I think most popular and effective training programs do not allow you to recover fully. Recovering fully, being at peak power and endurance, is usually achieved by tapering off your training.
As such, simply by the fact that you'd taper off a training program (like 5/3/1, 5x5, etc) before a competition, it's a logical conclusion that not tapering off (ie: a normal training week) means you're not fully recovered. Rather, you're recovered enough to handle more load, and stimulate more adaptation.
Is there any scientific research that indicates how training a
particular muscle when not recovered fully affects long term
I would just comment to say that "training a particular muscle when not fully recovered" means a lot of different things. You can do it in a smart way, such as any effective training program, or you can do it in a silly way and stunts adaption and instead of leading to recovery leads to exhaustion. Scooped from the Wikipedia on stress and the general adaptation syndrome concerning exhaustion:
Exhaustion is the alternative third stage in the GAS model. At this
point, all of the body's resources are eventually depleted and the
body is unable to maintain normal function. The initial autonomic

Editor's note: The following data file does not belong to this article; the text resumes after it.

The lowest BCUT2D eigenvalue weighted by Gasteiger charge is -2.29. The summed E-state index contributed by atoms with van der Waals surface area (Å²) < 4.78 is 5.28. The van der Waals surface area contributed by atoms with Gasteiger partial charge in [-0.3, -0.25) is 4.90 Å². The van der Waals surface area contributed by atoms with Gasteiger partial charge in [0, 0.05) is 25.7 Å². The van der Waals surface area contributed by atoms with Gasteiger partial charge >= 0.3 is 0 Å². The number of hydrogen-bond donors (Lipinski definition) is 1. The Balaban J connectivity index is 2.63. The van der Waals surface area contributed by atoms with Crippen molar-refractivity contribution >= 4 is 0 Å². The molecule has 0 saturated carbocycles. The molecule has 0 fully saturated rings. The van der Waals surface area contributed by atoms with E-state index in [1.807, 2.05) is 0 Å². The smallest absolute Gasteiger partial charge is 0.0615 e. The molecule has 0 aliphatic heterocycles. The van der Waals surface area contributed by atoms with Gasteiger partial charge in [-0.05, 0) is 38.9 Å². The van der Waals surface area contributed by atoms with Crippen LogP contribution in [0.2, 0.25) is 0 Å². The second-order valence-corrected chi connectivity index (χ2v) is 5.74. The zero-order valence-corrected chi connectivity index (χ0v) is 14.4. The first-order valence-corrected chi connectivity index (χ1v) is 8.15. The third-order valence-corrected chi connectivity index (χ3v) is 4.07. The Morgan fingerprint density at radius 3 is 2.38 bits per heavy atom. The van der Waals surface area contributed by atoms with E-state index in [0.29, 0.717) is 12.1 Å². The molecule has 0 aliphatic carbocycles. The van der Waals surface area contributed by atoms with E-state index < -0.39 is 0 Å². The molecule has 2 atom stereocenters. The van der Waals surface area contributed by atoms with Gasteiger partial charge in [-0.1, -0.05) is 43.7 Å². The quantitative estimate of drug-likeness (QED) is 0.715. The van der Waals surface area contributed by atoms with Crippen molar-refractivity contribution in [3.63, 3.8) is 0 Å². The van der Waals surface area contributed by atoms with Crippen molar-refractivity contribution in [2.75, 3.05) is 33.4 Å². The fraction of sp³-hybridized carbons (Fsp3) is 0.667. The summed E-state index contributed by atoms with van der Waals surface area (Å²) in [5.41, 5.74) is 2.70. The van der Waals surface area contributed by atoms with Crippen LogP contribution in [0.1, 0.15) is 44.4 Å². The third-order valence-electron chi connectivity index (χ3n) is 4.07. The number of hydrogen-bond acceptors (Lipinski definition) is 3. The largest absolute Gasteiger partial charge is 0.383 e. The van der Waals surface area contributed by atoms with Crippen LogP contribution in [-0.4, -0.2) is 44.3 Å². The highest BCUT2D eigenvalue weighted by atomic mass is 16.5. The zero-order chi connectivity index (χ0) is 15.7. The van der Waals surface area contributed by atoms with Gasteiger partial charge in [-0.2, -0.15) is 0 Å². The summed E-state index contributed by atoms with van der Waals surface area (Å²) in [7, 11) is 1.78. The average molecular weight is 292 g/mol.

nervous system symptoms may reappear (sweating, raised heart rate,
etc.). If stage three is extended, long-term damage may result
(prolonged vasoconstriction results in ischemia which in turn leads to
cell necrosis), as the body's immune system becomes exhausted, and
bodily functions become impaired, resulting in decompensation.
The result can manifest itself in obvious illnesses, such as peptic
ulcer and general trouble with the digestive system (e.g. occult
bleeding, melena, constipation/obstipation), diabetes, or even
cardiovascular problems (angina pectoris), along with clinical
depression and other mental illnesses.
In that case we're not talking about "exhaustion" in the sense of a tiring workout, but rather where you are (typically over a course of weeks) simply subjecting your body to more load than it is able to recover from. Beyond the load, other factors that can affect that balance include but certainly are not limited to:
- Hormonal levels
- Purely genetic differences
- Previous use of anabolic steroids